Day­ton lead­ers push area for Ama­zon HQ

On­line re­tail gi­ant seeks site for $5 bil­lion of­fices, 50,000 jobs.

Dayton Daily News - - FRONT PAGE -

Some early pre­dic­tions for where Ama­zon will de­cide to build its sec­ond head­quar­ters do not in­clude the Day­ton re­gion.

Some jour­nal­ists, re­search groups and busi­ness an­a­lysts don’t have any Ohio city on their short list of con­tenders.

But Day­ton of­fi­cials and elected lead­ers say they are not de­terred be­cause the re­gion checks many of the boxes im­por­tant to Ama­zon for the site of its new $5 bil­lion head­quar­ters.

Lo­cal of­fi­cials say they in­tend to make a com­pelling case for why south­west Ohio is a great fit for the on­line re­tail gi­ant’s mas­sive project, which is ex­pected to re­sult in 50,000 new jobs and bil­lions of dol­lars in ad­di­tional in­vest­ment.

“We have a lot of op­por­tu­nity here,” said Day­ton Mayor Nan Wha­ley. “If this lands some­where in south­west Ohio, we all win.”

Ama­zon this month is­sued a re­quest for pro­pos­als from metro re­gions in North Amer- ica that want its sec­ond head- quar­ters (called HQ2).

The com­pany, which is one of the world’s largest on­line re­tail­ers, is giv­ing ju­ris­dic- tions un­til Oct. 19 to sub­mit a re­sponse out­lin­ing why it is the ideal place for Ama­zon’s project.

Since the so­lic­i­ta­tion went out, many cities across the na­tion have said they plan to try to woo Ama­zon.

Last week, this news­pa­per re­vealed that the city of Day­ton would en­ter the HQ2 race, de­spite what is sure to be fierce com­pe­ti­tion. An anal­y­sis by Geek­wire

puts the front-run­ners as Toronto, Ot­tawa, Bos­ton, Philadel­phia and Chicago.

Brook­ings did an anal­y­sis that de­ter­mined the best 20

con­tenders, and it in­cluded New York City, Philadel­phia, Bos­ton, Detroit, At­lanta and Min­neapo­lis. Nei­ther anal­y­sis, or sev­eral oth­ers, listed a city in Ohio as a likely fa­vorite.

The pre­dic­tions have been based on some of the pre­fer- ences Ama­zon has shared.

The com­pany wants a metro area with more than 1 mil­lion peo­ple; a busi­ness en­vi­ron­ment that is sta­ble and friendly; ur­ban or subur- ban lo­ca­tions with po­ten­tial to at­tract and re­tain strong tech­ni­cal tal­ent; and com- mu­ni­ties that think big and cre­atively for lo­ca­tions and real es­tate op­tions.

Other key con­sid­er­a­tions in­clude hav­ing suit­able build­ings and sites, fi­nan­cial in­cen­tives and a suffi- ciently sized and highly ed­u­cated la­bor pool.

Ama­zon also said a strong univer­sity sys­tem is re­quired, and the com­pany wants to in­vest in a com­mu­nity where its em­ploy­ees will have a high qual­ity of life.

Some ob­servers al­ready have ruled out Day­ton on the grounds that it does not meet the pop­u­la­tion cri­te­ria. The Day­ton metro area has slightly more than 800,000 peo­ple.

But city lead­ers said Day­ton is close to Cincin­nati, and the com­bined metro ar­eas are the 15th largest re­gion in the United States. The Day­ton metro area in­cludes Greene, Mi­ami and Mont­gomery coun­ties. The Cincin­nati metro area has nearly 2.2 mil­lion peo­ple.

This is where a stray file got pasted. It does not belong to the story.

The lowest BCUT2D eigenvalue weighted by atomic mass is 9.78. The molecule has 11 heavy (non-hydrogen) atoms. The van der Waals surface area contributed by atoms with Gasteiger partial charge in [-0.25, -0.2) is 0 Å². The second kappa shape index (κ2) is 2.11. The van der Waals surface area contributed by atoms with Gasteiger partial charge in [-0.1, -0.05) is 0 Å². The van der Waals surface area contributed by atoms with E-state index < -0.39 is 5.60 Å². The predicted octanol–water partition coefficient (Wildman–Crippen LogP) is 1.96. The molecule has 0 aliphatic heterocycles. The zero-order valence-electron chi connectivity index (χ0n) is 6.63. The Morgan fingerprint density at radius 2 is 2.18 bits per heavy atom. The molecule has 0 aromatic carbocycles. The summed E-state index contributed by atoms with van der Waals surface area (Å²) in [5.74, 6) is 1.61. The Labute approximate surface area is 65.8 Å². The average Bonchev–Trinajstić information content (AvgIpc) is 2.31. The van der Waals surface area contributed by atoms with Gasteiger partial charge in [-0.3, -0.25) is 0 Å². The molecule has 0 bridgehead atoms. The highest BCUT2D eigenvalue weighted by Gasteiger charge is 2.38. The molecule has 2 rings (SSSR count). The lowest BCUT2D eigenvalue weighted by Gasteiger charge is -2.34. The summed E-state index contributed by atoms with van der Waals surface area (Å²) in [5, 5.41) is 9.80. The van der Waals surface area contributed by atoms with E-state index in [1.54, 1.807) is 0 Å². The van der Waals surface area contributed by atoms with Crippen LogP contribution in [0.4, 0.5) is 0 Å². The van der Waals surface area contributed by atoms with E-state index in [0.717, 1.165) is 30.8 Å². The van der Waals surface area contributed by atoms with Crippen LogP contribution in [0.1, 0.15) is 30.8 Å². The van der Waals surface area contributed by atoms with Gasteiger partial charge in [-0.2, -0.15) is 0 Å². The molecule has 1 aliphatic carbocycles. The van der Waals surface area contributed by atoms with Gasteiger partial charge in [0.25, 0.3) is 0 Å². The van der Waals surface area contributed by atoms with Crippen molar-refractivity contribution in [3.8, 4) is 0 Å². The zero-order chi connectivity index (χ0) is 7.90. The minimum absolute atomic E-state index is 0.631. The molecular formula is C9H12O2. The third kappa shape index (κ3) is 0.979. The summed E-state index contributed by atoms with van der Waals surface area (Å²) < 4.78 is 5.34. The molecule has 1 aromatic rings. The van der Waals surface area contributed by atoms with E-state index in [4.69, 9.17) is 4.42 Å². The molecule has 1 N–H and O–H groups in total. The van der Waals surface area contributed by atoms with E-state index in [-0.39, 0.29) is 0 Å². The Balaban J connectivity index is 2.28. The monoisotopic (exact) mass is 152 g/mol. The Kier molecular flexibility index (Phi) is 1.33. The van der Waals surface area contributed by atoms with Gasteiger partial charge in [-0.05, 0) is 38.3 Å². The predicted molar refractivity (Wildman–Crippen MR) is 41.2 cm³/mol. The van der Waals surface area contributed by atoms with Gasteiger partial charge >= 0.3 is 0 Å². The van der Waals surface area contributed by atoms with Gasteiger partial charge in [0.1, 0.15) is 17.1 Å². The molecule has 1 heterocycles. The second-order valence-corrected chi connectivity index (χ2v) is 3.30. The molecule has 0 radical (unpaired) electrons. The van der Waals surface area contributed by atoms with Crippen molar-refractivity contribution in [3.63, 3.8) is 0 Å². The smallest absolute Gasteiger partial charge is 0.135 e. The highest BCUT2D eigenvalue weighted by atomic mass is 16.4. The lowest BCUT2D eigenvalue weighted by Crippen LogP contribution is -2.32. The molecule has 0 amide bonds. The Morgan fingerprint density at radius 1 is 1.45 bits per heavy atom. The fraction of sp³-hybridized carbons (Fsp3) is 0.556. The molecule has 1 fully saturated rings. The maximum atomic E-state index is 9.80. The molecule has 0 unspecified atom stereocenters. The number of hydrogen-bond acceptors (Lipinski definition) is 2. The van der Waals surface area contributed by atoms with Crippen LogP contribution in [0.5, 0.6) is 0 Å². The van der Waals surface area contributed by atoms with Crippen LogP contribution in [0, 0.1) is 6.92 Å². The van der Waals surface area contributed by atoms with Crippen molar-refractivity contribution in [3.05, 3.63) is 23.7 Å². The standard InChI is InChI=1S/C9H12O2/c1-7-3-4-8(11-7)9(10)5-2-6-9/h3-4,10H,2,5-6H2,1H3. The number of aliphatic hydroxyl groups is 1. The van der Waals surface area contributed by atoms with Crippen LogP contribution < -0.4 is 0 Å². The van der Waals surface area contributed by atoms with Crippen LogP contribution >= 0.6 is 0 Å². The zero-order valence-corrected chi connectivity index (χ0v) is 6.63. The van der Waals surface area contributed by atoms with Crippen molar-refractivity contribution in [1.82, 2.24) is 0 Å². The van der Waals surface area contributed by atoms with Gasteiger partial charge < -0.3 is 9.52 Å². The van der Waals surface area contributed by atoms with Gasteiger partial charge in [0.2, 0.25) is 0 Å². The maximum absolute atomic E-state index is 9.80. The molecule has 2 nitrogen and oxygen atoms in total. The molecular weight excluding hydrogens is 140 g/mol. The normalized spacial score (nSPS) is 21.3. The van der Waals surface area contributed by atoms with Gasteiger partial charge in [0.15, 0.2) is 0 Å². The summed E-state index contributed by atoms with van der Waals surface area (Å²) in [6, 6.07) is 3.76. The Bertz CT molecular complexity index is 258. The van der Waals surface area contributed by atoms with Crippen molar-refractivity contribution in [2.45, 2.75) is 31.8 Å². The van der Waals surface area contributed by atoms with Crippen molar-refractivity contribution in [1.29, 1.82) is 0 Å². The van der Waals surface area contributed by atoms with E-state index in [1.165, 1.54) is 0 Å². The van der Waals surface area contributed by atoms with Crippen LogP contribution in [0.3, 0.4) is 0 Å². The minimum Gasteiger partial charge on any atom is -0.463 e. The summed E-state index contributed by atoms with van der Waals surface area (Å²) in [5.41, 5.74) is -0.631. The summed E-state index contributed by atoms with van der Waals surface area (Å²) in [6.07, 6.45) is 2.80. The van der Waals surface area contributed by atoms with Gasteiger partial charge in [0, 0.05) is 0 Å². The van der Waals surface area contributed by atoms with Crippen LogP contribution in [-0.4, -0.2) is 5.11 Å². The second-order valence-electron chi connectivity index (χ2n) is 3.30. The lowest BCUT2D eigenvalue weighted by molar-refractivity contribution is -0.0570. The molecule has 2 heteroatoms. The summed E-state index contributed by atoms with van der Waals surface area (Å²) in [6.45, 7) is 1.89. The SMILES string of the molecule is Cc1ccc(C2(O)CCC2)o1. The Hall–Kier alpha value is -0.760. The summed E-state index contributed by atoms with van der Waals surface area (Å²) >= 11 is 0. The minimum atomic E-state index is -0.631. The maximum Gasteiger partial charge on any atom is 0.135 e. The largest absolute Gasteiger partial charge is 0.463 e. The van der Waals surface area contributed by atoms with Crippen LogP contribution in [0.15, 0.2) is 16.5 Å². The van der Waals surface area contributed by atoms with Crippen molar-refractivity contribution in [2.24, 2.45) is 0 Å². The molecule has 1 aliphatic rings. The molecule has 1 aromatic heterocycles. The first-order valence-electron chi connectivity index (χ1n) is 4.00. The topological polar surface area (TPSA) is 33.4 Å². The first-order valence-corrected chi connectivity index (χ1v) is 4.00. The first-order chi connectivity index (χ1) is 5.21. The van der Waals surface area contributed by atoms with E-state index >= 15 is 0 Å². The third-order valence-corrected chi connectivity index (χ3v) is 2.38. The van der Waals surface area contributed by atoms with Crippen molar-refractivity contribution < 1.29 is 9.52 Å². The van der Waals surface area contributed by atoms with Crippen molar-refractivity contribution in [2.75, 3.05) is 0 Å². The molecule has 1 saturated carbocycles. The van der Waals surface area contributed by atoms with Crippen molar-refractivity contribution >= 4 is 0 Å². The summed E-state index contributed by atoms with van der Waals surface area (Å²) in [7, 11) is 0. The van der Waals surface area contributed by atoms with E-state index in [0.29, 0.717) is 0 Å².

“As a re­gion, and an uber re­gion here in south­west

Ohio, the as­sets we have are just enor­mous,” Wha­ley said. “We un­der­sell our­selves too of­ten.”

Also, Day­ton has a com­mit- ment to in­clu­siv­ity, a strong work­force, renowned uni­ver­si­ties and re­search in­sti­tu­tions, a U.S. Air Force base and a grow­ing lo­gis­tics in­dus­try, Wha­ley said.

Day­ton is reg­u­larly re­ferred to as the “Cross­roads of America,” be­cause it is where In­ter­state 70 and 75 in­ter­sect, and lo­cal of­fi­cials claim south­west Ohio is a day’s drive from about half of the U.S. pop­u­la­tion.

“There are a lot of strate- gic dis­cus­sions go­ing on right now about how we can put our best foot for­ward,” said Day­ton City Man­ager Shel­ley Dick­stein.

Ama­zon says its cap­i­tal in­vest­ment could ex­ceed $5 bil­lion over 15 to 17 years of the project.

The com p any says it ex­pects to cre­ate as many as 50,000 new jobs that on av­er­age pay more than $100,000 an­nu­ally.

Ama­zon con­structed 33 build­ings as part of its Seat­tle head­quar­ters that have 8.1 mil­lion square feet of space.

Ama­zon em­ploys more than 40,000 peo­ple at its orig­i­nal head­quar­ters. Ama­zon says its in­vest­ments led to $38 bil­lion in ad­di­tional spend­ing.

But not everyone agrees that Ama­zon is great for the lo­cal econ­omy.

El­dar Gur­banov said he re­cently moved to the Day­ton re­gion from Seat­tle be­cause the city be­came too ex­pen­sive.

Gur­banov said he’s an Uber drive who could not keep up with ris­ing costs.

“Even a shack — a bad con­di­tioned house — costs like $500,000 to $600,000,” he said. “We ran away from

Ama­zon — it’s crazy, they are buy­ing ev­ery­thing there.”

Gur­banov said Ama­zon pays very well, but it brings in work­ers from all over the coun­try, in­stead of us­ing the lo­cal la­bor force.

STUART ISETT / THE NEW YORK TIMES

Pedes­tri­ans walk past a re­cently built trio of ge­o­desic domes that are part of the Seat­tle head­quar­ters com­plex for Ama­zon.

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